Direct-attached storage (DAS) is computer data storage that is connected directly to the computer accessing it, such as a PC or server, as opposed to storage that is accessed over a computer network, such as network-attached storage. For individual computer users, DAS comes in the form of a hard drive or solid-state drive. DAS can be deployed inside a server chassis or as an external storage enclosure directly connected to a card plugged into the internal bus of a server. The term “direct-attached storage” is a retronym for storage area network and network-attached storage.
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How does DAS work?
DAS devices are typically connected to a computer via a Serial Advanced Technology Attachment (SATA) interface. In the case of servers, DAS may also be connected using a Small Computer Interface (SCSI), Serial-Attached SCSI (SAS) or other high-speed interfaces. External storage devices may also be connected via USB.
How to access DAS
DAS can only be managed and configured by the computer it’s attached to. Any other device attempting to access DAS will need to communicate with the computer the DAS is attached to. One example is to use a Remote Desktop Protocol (RDP) connection on Windows computers.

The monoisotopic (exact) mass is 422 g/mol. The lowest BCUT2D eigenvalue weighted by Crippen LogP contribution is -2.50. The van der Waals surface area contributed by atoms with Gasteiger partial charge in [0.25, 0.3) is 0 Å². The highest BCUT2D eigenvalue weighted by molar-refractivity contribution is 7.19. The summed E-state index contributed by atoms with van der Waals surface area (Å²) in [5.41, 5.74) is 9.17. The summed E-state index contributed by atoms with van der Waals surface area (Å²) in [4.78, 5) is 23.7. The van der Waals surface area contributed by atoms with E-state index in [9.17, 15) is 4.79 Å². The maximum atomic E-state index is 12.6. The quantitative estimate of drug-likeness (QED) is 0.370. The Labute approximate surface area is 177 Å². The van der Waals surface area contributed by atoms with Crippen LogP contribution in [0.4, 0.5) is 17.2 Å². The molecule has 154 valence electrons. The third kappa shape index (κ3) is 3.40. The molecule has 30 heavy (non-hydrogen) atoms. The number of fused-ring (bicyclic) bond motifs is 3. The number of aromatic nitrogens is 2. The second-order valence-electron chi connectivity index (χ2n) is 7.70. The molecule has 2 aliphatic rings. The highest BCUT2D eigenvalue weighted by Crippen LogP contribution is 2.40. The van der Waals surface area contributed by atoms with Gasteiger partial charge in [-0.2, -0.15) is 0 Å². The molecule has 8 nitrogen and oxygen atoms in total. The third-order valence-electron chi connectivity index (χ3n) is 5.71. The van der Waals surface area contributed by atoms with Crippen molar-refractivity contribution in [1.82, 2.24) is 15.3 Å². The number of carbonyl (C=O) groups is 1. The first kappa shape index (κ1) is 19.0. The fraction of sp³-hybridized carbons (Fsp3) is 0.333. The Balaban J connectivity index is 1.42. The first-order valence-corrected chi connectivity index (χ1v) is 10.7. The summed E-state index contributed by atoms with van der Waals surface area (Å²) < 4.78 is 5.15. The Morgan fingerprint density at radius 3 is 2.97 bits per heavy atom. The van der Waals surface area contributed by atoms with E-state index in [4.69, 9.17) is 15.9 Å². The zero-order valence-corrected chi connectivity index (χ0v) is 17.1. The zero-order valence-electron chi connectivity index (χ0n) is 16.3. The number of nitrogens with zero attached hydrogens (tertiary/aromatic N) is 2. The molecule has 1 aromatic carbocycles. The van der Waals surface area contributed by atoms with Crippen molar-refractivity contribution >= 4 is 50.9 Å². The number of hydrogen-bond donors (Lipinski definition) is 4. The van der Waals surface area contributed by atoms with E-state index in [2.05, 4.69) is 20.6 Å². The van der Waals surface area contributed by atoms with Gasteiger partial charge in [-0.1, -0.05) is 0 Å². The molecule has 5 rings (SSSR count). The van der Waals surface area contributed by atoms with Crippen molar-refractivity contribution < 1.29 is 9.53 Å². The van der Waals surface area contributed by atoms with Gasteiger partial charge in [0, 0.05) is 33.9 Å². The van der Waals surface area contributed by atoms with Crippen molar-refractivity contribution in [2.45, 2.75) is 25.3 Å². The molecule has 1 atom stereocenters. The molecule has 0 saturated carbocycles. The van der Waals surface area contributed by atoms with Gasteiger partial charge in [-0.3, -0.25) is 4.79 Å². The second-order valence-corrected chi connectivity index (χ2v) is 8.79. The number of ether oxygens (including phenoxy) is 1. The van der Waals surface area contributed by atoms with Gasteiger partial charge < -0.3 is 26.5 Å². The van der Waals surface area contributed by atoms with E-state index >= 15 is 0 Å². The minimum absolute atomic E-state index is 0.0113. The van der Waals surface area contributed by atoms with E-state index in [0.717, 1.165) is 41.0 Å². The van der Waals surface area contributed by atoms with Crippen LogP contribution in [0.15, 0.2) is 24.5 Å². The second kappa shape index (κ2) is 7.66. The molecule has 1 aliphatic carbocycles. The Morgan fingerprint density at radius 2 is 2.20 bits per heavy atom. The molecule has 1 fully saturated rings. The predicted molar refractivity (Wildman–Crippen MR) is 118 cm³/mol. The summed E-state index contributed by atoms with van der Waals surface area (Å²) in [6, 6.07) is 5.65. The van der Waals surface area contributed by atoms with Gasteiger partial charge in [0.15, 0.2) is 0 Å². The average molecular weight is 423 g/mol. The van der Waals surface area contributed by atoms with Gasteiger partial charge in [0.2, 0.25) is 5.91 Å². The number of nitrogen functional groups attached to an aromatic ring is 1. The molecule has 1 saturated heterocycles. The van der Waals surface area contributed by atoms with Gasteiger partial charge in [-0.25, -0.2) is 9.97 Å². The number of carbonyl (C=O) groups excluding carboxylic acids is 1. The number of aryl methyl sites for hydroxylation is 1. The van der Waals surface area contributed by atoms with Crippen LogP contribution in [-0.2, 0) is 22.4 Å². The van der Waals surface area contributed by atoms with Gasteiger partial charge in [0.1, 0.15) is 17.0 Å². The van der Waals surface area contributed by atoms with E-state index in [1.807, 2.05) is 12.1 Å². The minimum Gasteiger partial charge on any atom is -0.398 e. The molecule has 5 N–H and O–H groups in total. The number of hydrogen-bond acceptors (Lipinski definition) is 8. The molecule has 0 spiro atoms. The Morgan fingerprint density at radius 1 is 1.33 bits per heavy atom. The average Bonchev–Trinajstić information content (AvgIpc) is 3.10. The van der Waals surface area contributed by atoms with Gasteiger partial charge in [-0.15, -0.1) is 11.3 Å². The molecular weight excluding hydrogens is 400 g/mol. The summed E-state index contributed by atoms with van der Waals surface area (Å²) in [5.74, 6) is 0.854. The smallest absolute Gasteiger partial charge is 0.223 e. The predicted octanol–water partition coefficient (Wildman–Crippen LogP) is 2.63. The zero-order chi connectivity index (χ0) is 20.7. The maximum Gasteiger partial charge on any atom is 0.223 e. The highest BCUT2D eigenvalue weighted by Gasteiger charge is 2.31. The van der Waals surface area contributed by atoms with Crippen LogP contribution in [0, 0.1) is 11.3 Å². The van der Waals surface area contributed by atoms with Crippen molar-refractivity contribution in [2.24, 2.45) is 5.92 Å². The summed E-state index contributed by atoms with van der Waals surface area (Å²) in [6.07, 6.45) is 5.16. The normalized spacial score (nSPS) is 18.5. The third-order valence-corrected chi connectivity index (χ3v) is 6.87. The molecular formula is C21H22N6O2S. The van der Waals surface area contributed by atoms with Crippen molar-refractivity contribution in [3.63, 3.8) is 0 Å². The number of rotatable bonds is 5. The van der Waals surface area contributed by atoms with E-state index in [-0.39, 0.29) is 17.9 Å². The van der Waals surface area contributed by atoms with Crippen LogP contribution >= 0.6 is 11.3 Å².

Pros of direct-attached storage
There are three primary advantages to using direct-attached storage.
Because DAS is attached to the computer that requires the data, read-write speeds is fast. Network connectivity and congestion issues do not directly affect DAS.
Easy setup and configuration
Computer systems supplied with internal DAS are ready for immediate use. External storage can be used as soon as it’s plugged into a port such as a USB port.
Cons of direct-attached storage
Direct-attached storage does have its challenges though.
No central management and backup
While it’s not a problem for individuals or only a few computers using DAS, growing organizations may run into problems ensuring that the data stored on DAS is available and backed up. Availability and reliability become more complicated and costly than arranging redundancy and backups on networked storage devices.
Poor performance possibility
DAS connected to a PC can be slow to share data with other computers on a network. This is due to performance depending on the resources of the host PC. However, the issue is less prevalent when DAS is connected to powerful servers dedicated to storage.
Unlike software-defined storage that has unlimited storage, DAS is difficult to scale because the number of internal drive bays, availability of external ports, and capacity of external DAS is limited. If internal DAS needs to be upgraded, the host computer may need to be shut down during the upgrade.
There are multiple factors that can affect the security of DAS devices. Insufficiently managed user permissions can allow access to unauthorized users while blocking true users from access. Missing security patches and misconfigured systems can lead to open vulnerabilities.
It’s good practice to regularly run audits of user permissions, scan the DAS for unstructured information and to keep up with operating system (OS) and software patches.